Hungry Girl: My Favorite Holiday Food Traditions from Around the World
Lisa Lillien is the author of the popular Hungry Girl website and email newsletter, featuring smart, funny advice on guilt-free eating. She is also the author of eleven books, six of which debuted at number one on the New York Times Best Sellers list. Read her PEOPLE.com blog every Monday for slimmed-down celebrity recipes and more.
American traditions are second nature to us but how do other people around the globe celebrate in December? I did a little research and found some interesting stuff. Here are a few of my favorites.
For St. Lucia Day on December 13, girls wear long white dresses with red sashes and wreaths (some with candles) on their heads. They wake up their families, singing and bringing them coffee and sweet saffron buns. I’m sold on any tradition that involves breakfast in bed. Hmmm, wonder if my dog Lolly could balance a wreath on her head.
On Boxing Day (December 26) and New Year’s Day, a street parade called Junkanoo sweeps through the Bahamas. The festivities feature dancing, music, and costumes linked to southern Nigerian culture. Could your holiday season use a bit more dancing? It is a great calorie-burning opportunity!
Wanna set yourself up for a lucky year? The Spanish tradition dictates that eating 12 grapes at the stroke of midnight — one each time the bell tolls — will lock down 12 months of good fortune. I’m in! Grapes are a lot healthier than most foods served at New Year’s Eve parties.
Wigilia is a family meal that takes place the night before Christmas. To start, each person is given a piece of the traditional Christmas wafer, which they then break into smaller pieces and give to the rest of the group along with wishes for luck and joy. This is also a chance to settle any disputes from the year that’s ending. The meal features fish, fruits, and salad. Sounds like an all-around healthy holiday celebration!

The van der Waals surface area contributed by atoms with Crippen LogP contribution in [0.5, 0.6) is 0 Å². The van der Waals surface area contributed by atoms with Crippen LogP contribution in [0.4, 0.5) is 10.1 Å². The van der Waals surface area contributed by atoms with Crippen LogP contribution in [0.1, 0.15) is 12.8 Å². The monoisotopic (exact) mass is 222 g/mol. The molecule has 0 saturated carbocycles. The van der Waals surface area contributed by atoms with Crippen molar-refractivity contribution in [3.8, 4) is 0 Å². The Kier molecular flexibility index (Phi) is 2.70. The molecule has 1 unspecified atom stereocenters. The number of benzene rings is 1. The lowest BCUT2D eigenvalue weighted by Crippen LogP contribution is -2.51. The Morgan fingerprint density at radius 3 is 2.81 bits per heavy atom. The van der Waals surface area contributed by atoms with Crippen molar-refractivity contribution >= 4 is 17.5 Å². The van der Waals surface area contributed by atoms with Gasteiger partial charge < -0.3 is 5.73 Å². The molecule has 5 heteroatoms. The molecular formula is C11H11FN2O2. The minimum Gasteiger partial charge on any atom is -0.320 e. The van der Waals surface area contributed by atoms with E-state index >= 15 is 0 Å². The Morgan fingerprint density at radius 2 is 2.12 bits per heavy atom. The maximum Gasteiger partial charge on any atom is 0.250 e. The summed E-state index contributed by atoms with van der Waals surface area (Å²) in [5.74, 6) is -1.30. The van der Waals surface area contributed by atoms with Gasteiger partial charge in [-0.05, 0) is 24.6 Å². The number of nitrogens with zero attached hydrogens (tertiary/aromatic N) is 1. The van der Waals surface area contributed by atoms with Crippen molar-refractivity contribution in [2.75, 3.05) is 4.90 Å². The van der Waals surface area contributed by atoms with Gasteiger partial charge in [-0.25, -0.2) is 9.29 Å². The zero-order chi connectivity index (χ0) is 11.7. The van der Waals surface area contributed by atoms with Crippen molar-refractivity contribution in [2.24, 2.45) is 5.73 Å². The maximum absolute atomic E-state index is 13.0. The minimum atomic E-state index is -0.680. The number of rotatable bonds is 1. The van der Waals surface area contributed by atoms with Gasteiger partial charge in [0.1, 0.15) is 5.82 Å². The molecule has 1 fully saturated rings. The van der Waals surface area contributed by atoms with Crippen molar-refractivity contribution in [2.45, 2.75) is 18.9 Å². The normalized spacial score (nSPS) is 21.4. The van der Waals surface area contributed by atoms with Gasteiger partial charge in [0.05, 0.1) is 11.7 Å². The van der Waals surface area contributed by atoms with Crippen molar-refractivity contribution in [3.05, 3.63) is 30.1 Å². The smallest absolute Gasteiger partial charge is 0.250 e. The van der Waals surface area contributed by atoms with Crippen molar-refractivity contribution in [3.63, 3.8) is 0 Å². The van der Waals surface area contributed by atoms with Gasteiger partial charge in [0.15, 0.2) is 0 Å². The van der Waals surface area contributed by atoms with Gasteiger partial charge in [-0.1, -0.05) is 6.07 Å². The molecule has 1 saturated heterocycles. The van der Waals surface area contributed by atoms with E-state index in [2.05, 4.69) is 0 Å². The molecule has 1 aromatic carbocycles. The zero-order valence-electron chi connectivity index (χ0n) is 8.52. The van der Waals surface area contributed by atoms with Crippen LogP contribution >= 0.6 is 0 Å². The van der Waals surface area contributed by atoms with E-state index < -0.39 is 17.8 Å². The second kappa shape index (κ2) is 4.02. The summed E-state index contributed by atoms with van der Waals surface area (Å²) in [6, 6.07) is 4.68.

December 23 in the city of Oaxaca is the Night of the Radishes. One does not simply eat a bunch of radishes, though. Three days beforehand, the carving begins! Massive radishes are grown specially for this purpose, and elaborate designs are carved into them. There’s a big competition featuring more than 100 participants from the area. The only bummer: The radishes used for carving are chemically treated and not suitable for eating.
In Caracas, citizens get up early on Christmas morning and roller skate to church! Streets get closed off, people sip coffee and hot chocolate, and everyone (young and old) straps wheels to their feet. Why aren’t more of us roller skating on Christmas?
‘Til next time… Chew the right thing!